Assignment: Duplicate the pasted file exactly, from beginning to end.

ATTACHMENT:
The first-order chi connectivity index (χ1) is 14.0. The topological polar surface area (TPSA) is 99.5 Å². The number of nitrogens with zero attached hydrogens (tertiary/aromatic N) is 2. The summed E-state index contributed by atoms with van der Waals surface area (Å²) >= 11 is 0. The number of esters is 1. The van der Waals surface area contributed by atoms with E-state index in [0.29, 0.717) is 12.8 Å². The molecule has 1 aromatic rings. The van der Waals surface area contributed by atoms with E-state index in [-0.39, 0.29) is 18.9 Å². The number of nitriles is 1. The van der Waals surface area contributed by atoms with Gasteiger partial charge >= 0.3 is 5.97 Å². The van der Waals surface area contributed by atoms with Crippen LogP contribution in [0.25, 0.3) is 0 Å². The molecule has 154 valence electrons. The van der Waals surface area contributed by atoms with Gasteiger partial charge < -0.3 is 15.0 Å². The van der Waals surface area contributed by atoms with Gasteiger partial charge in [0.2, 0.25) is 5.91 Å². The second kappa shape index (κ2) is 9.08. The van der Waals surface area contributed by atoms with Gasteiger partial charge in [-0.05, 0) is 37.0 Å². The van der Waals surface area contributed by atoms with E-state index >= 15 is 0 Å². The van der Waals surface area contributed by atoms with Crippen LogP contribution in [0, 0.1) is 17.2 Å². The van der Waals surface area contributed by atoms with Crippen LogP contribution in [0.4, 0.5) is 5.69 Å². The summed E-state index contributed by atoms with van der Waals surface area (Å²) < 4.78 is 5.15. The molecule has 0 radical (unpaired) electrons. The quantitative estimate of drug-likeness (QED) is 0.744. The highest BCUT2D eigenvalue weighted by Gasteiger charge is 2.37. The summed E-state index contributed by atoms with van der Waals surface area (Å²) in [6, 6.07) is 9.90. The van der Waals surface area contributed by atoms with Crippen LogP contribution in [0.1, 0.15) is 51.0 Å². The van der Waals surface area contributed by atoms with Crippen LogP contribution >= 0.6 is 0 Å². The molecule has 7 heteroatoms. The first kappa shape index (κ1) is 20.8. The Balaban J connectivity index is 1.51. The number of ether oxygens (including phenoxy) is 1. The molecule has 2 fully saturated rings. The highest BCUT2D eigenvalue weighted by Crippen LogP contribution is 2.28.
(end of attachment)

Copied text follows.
The first-order chi connectivity index (χ1) is 14.0. The topological polar surface area (TPSA) is 99.5 Å². The number of nitrogens with zero attached hydrogens (tertiary/aromatic N) is 2. The summed E-state index contributed by atoms with van der Waals surface area (Å²) >= 11 is 0. The number of esters is 1. The van der Waals surface area contributed by atoms with E-state index in [0.29, 0.717) is 12.8 Å². The molecule has 1 aromatic rings. The van der Waals surface area contributed by atoms with E-state index in [-0.39, 0.29) is 18.9 Å². The number of nitriles is 1. The van der Waals surface area contributed by atoms with Gasteiger partial charge >= 0.3 is 5.97 Å². The van der Waals surface area contributed by atoms with Crippen LogP contribution in [0.25, 0.3) is 0 Å². The molecule has 154 valence electrons. The van der Waals surface area contributed by atoms with Gasteiger partial charge < -0.3 is 15.0 Å². The van der Waals surface area contributed by atoms with Gasteiger partial charge in [0.2, 0.25) is 5.91 Å². The second kappa shape index (κ2) is 9.08. The van der Waals surface area contributed by atoms with Gasteiger partial charge in [-0.05, 0) is 37.0 Å². The van der Waals surface area contributed by atoms with E-state index >= 15 is 0 Å². The van der Waals surface area contributed by atoms with Crippen LogP contribution in [0, 0.1) is 17.2 Å². The van der Waals surface area contributed by atoms with Crippen LogP contribution in [0.4, 0.5) is 5.69 Å². The summed E-state index contributed by atoms with van der Waals surface area (Å²) < 4.78 is 5.15. The molecule has 0 radical (unpaired) electrons. The quantitative estimate of drug-likeness (QED) is 0.744. The highest BCUT2D eigenvalue weighted by Gasteiger charge is 2.37. The summed E-state index contributed by atoms with van der Waals surface area (Å²) in [6, 6.07) is 9.90. The van der Waals surface area contributed by atoms with Crippen LogP contribution in [0.1, 0.15) is 51.0 Å². The van der Waals surface area contributed by atoms with Crippen LogP contribution >= 0.6 is 0 Å². The molecule has 7 heteroatoms. The first kappa shape index (κ1) is 20.8. The Balaban J connectivity index is 1.51. The number of ether oxygens (including phenoxy) is 1. The molecule has 2 fully saturated rings. The highest BCUT2D eigenvalue weighted by Crippen LogP contribution is 2.28.